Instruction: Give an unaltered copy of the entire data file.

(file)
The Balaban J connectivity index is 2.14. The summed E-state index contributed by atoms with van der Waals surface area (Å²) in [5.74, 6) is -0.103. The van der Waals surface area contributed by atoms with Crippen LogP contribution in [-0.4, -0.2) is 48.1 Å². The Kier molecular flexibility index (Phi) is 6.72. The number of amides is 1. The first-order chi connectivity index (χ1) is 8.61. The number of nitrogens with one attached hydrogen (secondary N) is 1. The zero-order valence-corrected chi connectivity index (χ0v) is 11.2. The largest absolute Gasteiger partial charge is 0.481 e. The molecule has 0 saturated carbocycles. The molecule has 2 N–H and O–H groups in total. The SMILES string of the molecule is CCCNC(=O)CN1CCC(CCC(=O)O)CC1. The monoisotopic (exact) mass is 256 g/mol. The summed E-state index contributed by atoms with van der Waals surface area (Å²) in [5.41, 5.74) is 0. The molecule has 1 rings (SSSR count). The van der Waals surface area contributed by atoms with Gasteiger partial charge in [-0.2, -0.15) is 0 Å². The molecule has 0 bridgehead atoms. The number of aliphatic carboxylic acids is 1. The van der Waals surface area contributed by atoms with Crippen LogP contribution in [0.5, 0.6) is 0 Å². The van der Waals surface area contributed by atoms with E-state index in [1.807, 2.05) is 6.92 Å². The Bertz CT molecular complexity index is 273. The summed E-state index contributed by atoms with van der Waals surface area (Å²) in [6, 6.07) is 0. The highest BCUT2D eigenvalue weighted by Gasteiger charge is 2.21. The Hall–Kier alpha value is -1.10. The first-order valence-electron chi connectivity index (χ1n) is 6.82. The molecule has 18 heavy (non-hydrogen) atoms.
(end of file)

The Balaban J connectivity index is 2.14. The summed E-state index contributed by atoms with van der Waals surface area (Å²) in [5.74, 6) is -0.103. The van der Waals surface area contributed by atoms with Crippen LogP contribution in [-0.4, -0.2) is 48.1 Å². The Kier molecular flexibility index (Phi) is 6.72. The number of amides is 1. The first-order chi connectivity index (χ1) is 8.61. The number of nitrogens with one attached hydrogen (secondary N) is 1. The zero-order valence-corrected chi connectivity index (χ0v) is 11.2. The largest absolute Gasteiger partial charge is 0.481 e. The molecule has 0 saturated carbocycles. The molecule has 2 N–H and O–H groups in total. The SMILES string of the molecule is CCCNC(=O)CN1CCC(CCC(=O)O)CC1. The monoisotopic (exact) mass is 256 g/mol. The summed E-state index contributed by atoms with van der Waals surface area (Å²) in [5.41, 5.74) is 0. The molecule has 1 rings (SSSR count). The van der Waals surface area contributed by atoms with Gasteiger partial charge in [-0.2, -0.15) is 0 Å². The molecule has 0 bridgehead atoms. The number of aliphatic carboxylic acids is 1. The van der Waals surface area contributed by atoms with Crippen LogP contribution in [0.5, 0.6) is 0 Å². The van der Waals surface area contributed by atoms with E-state index in [1.807, 2.05) is 6.92 Å². The Bertz CT molecular complexity index is 273. The summed E-state index contributed by atoms with van der Waals surface area (Å²) in [6, 6.07) is 0. The highest BCUT2D eigenvalue weighted by Gasteiger charge is 2.21. The Hall–Kier alpha value is -1.10. The first-order valence-electron chi connectivity index (χ1n) is 6.82. The molecule has 18 heavy (non-hydrogen) atoms.